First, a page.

CARLSTADT, N.J. - Nothing toxic has been found in any of the envelopes containing a white substance that was mailed to hotels near the site of Sunday's Super Bowl, and to ex-NYC mayor Rudolph Guiliani, CBS New York reports.
A federal law enforcement official said one of the envelopes contained baking soda, according to the Associated Press.
The Bergen-Record reports police have determined that in at least one instance, the substance was found to be cornstarch.
New York City police likewise say preliminary tests showed no threat from white powder that was found in a letter sent to former mayor Giuliani's company in Manhattan.
Police were called to his consulting firm near Rockefeller Center after a worker opened the suspicious letter addressed to Giuliani around 10:30 a.m. Friday, police said. Eight mailroom workers underwent decontamination as a precaution.In New Jersey, the suspicious mailings went to at least five hotels, Carlstadt Police Detective John Cleary said.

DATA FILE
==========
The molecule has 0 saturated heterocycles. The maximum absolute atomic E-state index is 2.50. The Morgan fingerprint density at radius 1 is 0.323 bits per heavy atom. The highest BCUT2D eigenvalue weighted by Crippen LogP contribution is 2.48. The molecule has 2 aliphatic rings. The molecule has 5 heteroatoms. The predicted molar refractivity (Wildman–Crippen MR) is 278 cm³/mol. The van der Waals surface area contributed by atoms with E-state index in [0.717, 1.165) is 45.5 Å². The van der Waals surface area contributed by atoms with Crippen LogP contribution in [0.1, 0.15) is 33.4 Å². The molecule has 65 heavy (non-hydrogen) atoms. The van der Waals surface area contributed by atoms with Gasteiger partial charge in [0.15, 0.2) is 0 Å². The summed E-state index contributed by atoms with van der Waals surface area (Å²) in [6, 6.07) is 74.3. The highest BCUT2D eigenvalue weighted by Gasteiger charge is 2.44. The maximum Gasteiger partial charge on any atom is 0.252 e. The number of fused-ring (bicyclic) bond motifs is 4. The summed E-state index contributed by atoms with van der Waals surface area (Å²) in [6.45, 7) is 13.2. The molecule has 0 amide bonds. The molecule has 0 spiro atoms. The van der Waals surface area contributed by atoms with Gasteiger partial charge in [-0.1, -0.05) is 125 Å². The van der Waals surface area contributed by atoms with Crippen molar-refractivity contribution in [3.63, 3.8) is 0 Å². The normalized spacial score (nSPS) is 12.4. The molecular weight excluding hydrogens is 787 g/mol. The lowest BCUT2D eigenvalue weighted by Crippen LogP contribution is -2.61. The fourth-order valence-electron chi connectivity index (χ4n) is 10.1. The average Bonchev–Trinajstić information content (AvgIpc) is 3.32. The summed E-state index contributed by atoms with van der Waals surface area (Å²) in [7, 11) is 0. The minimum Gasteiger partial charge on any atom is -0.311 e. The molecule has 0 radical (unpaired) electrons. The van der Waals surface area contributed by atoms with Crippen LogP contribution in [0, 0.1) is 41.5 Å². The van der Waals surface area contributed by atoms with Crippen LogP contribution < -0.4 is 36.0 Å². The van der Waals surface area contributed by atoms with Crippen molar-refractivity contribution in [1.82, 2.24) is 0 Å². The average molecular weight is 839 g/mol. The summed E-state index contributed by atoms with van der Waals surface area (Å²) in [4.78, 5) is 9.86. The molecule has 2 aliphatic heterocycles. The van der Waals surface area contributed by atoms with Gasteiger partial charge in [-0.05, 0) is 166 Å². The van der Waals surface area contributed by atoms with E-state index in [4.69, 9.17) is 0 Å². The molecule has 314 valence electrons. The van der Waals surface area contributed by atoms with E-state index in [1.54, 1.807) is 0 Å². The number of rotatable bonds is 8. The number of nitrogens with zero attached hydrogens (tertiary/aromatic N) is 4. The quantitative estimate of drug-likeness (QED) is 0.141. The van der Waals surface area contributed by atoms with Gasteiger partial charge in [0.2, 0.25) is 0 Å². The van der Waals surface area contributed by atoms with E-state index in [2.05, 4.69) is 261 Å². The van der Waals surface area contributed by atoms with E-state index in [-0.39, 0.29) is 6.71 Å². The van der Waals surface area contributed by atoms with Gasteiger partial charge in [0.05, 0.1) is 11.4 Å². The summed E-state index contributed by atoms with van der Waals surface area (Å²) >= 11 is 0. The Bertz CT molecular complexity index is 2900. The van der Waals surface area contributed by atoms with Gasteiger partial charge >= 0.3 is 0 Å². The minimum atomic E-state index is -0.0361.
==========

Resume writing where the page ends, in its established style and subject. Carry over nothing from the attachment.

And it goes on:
The federal law enforcement official, who wasn't authorized to comment publicly and spoke on condition of anonymity, said powder from one envelope tested positive for baking soda. It's not clear where that letter was sent.
Hackensack University Medical Center received a number of people for evaluation because they came in contact with the letters, but a hospital spokeswoman said there were no reported illnesses or injuries.
The mailings arrived at an Econo Lodge in Carlstadt, a Homestead Inn in East Rutherford and a Renaissance Inn in Rutherford, Cleary said. Investigators intercepted additional envelopes from a mail truck before they reached a Holiday Inn Express and Hampton Inn in Carlstadt, he said.
The hotels reported to have been sent powder-filled envelopes are all within a few miles of Met Life Stadium in East Rutherford, N.J., where Sunday's Super Bowl will be played.\